Ten strategic recommendations for sustainable sand extraction

Cover of the new UNEP report ‘Sand and Sustainability: 10 strategic recommendations to avert a crisis’
Cover of the new UNEP report ‘Sand and Sustainability: 10 strategic recommendations to avert a crisis’

Sand is vital for building the foundations of our society. Currently, around 50 billion tonnes of this raw material are extracted worldwide each year, and the growing world population is only increasing demand. The environmental and social impacts are forcing us to rethink our dealings with sand. In a new report launched today by the United Nations Environment Programme (UNEP), experts from around the world make recommendations to switch to better practices for the extraction and management of sand. Vera Van Lancker of RBINS, and other experts from Belgium, were also involved. New developments in Belgian policy proactively anticipate an increasing demand for marine sand.


50 billion tonnes, this is the amount of sand (and gravel) that we as a world population consume every year, making it the second most used resource in the world after water. Enough to build a wall 27 metres wide and 27 metres high around planet Earth. Despite the strategic importance of sand, its extraction, use and management are largely unregulated in many parts of the world, with numerous environmental and social consequences that are largely overlooked. Where sand plays an active role in the ecosystem, such as in rivers, coasts and shallow seas, extraction can lead to erosion, salinisation of aquifers, loss of storm protection and impacts on biodiversity, which in turn threaten our water supply, food production, fisheries or the tourism industry, among others.

Increasing demand

Sand is vital for building the foundations of our society: our houses, roads, bridges, hospitals, schools, dams, but also, for example, photovoltaic panels to produce renewable energy, ... these are just some of the many applications of sand that we have developed. Sand can justifiably be called the unrecognised hero of our development.


We have become accustomed to easily accessible sand supplies, with the result that sand is often used faster than it can be replenished by natural geological processes. As the world population is growing rapidly, and the proportion of the urban population is expected to increase to over 68% by 2050, the demand for sand will only increase.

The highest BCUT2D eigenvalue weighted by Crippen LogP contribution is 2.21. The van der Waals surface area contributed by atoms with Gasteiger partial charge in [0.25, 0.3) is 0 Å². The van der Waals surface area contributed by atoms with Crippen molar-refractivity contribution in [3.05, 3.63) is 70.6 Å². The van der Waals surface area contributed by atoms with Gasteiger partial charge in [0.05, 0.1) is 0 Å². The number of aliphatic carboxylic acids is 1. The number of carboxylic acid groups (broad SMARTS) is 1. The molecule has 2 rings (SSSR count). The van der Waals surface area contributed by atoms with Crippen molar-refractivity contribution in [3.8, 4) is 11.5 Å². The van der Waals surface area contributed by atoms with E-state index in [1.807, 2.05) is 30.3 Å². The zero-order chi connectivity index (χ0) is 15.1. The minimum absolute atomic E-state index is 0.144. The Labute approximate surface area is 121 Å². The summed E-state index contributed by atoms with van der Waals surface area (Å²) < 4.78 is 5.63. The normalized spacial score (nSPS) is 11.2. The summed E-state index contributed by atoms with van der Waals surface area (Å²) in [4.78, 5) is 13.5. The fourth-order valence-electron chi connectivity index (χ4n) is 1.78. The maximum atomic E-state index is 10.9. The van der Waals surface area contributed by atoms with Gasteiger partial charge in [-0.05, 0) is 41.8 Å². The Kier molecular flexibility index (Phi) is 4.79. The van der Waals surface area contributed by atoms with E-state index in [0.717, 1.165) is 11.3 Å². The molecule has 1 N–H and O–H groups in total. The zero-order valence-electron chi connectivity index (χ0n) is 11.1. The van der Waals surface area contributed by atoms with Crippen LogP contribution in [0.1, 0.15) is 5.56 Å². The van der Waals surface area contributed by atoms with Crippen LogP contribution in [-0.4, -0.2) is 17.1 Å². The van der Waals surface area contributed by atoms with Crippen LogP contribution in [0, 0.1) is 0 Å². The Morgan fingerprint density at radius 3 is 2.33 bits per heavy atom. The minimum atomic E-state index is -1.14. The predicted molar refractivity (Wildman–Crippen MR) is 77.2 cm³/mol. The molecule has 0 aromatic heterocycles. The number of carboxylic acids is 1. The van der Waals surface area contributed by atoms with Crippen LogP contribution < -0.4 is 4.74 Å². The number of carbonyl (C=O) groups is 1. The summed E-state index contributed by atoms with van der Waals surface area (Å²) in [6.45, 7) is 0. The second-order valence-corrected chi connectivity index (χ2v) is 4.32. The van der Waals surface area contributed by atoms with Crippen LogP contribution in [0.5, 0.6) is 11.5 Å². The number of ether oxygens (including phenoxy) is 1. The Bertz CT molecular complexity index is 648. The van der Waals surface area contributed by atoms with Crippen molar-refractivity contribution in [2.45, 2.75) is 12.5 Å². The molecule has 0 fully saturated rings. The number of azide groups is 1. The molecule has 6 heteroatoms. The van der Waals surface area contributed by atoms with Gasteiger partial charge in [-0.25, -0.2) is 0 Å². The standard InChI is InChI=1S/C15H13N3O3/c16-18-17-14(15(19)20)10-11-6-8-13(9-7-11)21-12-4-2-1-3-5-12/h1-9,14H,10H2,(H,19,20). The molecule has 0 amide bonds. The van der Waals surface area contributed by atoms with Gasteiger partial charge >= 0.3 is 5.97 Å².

10 recommendations to avert a crisis

It is therefore high time to reassess our dealings with sand, and to recognise sand as a strategic resource. This is stated in the new report Sand and Sustainability: 10 strategic recommendations to avert a crisis' launched today by the United Nations Environment Programme (UNEP). In this report, experts from around the world and from various sectors bring together recommendations to move towards better practices for the extraction and management of sand.


The recommendations include establishing integrated policy and legislative frameworks, mapping sand resources, promoting resource efficiency and circularity, responsible procurement and restoring degraded ecosystems. The major objective of this report is to encourage policy makers at all levels of government to adopt relevant policies and standards and promote best practices in line with local sand dependencies and development needs.


The 10 recommendations

  1. Recognise sand as a strategic resource that provides critical ecosystem services and is the basis for building vital infrastructure in developing cities around the world.
  2. Consult with all stakeholders (involved and impacted) on decision-making and implementation of sand extraction.
  3. Enable the transition to a regenerative and circular economy.